Frequently Asked Questions

Deposit Insurance

  1. What is Deposit Insurance?

Deposit Insurance is a form of protection for small depositors in the event of a bank failure. It works similar to regular insurance in that when a bad/loss event occurs, the insured person (in this case the depositor) has a claim. The major difference between deposit insurance and regular insurance is that the financial institution, rather than the depositor, pays the premiums.

  1. What is the Deposit Insurance Scheme?

The Deposit Insurance Scheme is a mechanism set up under the Deposit Insurance Act 2018 to foster financial stability by protecting depositors of licensed depository financial institutions (LDFIs) operating in Guyana. As members of the Scheme, LDFIs contribute to a Deposit Insurance Fund by making regular premium payments into the Fund. The monies accumulated in the Fund will be used to reimburse insured depositors if the LDFI enters into liquidation. 

  1. What is the Deposit Insurance Corporation (DIC)?

The Deposit Insurance Corporation (DIC) is an independent entity that is tasked with carrying out the provisions of the Deposit Insurance Act 2018. The DIC is responsible for managing the deposit insurance fund and reimbursing depositors in the event of the liquidation of a bank or deposit-taking financial institution operating in Guyana.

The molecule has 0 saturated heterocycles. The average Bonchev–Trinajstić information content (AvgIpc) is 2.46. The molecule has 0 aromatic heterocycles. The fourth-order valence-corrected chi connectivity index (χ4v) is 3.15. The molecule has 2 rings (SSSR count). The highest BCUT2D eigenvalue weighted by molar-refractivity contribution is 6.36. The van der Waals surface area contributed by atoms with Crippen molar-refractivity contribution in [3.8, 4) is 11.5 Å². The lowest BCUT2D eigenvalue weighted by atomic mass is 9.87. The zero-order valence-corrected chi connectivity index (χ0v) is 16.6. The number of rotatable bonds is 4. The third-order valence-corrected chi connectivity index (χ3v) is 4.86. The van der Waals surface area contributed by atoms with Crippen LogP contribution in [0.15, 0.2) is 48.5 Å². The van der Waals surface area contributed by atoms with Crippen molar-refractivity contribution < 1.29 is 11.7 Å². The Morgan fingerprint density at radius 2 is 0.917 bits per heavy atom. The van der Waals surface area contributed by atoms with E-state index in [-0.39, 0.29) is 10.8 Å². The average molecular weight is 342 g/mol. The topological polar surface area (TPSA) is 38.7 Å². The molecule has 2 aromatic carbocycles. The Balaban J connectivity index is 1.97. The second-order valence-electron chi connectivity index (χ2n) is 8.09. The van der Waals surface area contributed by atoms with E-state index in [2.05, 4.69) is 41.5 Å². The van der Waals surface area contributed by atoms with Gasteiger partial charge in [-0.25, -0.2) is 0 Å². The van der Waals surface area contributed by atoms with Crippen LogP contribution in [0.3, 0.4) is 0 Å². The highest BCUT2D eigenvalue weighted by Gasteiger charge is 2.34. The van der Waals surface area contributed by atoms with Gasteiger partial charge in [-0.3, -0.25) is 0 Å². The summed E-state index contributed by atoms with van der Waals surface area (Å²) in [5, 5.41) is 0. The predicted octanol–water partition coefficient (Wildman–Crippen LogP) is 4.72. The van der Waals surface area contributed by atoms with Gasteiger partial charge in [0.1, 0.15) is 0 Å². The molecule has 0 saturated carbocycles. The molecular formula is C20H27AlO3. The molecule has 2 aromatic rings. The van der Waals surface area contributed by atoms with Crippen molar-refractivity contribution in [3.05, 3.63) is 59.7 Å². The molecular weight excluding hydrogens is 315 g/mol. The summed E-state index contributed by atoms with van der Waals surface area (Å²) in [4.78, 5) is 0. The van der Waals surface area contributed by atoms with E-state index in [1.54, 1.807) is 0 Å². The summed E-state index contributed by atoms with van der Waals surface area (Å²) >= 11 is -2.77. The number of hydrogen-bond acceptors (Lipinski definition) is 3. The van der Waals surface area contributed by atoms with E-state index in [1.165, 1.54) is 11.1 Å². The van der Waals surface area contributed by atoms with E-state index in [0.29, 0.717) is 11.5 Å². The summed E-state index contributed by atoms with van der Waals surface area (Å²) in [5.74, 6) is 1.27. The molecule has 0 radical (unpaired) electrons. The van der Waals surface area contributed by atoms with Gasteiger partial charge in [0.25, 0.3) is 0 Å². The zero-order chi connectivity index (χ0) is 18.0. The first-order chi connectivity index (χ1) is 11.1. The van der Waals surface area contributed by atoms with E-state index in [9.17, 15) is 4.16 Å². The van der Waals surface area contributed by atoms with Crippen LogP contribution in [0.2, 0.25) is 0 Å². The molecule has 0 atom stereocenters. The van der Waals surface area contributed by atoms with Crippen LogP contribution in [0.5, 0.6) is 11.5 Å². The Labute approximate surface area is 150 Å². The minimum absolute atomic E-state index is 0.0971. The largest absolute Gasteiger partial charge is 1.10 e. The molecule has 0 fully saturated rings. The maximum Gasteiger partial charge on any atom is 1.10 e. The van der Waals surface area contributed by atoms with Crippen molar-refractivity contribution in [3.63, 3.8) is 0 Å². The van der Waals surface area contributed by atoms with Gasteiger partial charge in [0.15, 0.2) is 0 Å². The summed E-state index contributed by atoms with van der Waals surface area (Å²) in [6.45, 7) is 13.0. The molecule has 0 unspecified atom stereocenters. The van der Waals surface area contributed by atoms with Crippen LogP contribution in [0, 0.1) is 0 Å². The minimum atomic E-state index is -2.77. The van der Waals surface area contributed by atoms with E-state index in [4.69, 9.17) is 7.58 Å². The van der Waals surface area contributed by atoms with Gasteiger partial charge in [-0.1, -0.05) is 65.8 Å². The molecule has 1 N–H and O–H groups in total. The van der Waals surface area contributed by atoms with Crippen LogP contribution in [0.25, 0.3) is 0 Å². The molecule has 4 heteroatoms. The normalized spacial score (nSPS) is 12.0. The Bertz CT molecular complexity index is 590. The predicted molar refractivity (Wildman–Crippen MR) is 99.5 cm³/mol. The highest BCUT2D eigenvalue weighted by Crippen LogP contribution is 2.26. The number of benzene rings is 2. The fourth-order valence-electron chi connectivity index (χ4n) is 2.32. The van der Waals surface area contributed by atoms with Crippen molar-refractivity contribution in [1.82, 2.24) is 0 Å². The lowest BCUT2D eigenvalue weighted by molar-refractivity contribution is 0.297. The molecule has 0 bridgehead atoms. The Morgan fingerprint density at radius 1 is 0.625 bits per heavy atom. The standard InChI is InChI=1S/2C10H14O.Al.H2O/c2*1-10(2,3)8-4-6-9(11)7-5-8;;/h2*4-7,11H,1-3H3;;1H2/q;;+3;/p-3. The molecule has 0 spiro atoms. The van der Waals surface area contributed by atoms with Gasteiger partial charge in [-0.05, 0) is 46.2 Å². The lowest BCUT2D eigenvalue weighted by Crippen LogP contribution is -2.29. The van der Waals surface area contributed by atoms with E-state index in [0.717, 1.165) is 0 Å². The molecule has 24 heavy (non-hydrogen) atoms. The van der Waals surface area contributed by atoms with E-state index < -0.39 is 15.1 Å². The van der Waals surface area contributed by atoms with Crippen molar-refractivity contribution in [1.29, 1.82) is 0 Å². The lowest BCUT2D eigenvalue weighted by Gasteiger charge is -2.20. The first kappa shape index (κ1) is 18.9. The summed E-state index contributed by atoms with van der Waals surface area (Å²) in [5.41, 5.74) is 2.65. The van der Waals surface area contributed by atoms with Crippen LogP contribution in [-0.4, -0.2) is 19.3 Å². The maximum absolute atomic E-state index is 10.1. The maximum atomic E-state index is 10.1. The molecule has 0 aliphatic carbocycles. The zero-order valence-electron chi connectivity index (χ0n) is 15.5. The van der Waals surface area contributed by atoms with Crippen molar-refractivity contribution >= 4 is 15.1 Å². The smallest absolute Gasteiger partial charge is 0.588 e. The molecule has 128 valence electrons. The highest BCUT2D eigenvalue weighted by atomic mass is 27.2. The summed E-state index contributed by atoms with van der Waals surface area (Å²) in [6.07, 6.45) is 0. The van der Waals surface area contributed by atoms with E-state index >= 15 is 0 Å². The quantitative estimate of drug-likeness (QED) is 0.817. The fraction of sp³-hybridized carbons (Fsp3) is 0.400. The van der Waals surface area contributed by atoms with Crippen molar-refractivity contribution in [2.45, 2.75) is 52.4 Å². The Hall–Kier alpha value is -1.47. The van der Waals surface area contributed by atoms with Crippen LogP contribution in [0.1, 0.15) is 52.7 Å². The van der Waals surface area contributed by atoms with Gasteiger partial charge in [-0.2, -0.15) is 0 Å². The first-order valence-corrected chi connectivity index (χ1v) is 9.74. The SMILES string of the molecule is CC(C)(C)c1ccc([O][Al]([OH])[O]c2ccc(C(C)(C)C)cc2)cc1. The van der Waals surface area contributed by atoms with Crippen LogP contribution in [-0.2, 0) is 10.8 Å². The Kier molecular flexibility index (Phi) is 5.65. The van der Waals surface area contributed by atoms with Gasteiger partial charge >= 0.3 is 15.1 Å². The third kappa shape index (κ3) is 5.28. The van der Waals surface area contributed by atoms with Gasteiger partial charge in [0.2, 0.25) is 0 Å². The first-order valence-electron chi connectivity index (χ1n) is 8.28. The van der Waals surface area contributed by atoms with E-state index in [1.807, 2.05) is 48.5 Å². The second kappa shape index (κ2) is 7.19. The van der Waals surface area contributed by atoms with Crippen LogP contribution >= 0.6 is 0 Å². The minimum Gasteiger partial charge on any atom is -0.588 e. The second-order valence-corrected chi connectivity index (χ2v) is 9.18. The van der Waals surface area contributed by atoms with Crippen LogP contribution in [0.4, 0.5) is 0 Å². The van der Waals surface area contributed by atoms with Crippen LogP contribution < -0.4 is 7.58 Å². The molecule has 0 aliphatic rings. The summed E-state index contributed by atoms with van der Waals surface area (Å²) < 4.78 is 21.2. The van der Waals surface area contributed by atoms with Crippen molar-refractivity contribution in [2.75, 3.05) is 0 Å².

Insured Deposits 

  1. Which financial institutions have deposit insurance?

All financial institutions which engage in the business of receiving deposits and which are licensed under the Financial Institutions Act 1995 have deposit insurance.

Currently, eligible deposits in the following financial institutions are insured:

  1. Republic Bank (Guyana) Limited
  2. Guyana Bank for Trade & Industry Limited
  3. Bank of Nova Scotia (Guyana branch)
  4. Demerara Bank Limited
  5. Citizens Bank Guyana Inc.
  6. Bank of Baroda (Guyana) Inc.
  7. The New Building Society Limited
  8. Hand-in-Hand Trust Corporation Inc.
  1. Which deposits are not covered under this Scheme?

 The following deposits are not covered by the Scheme and will not be reimbursed: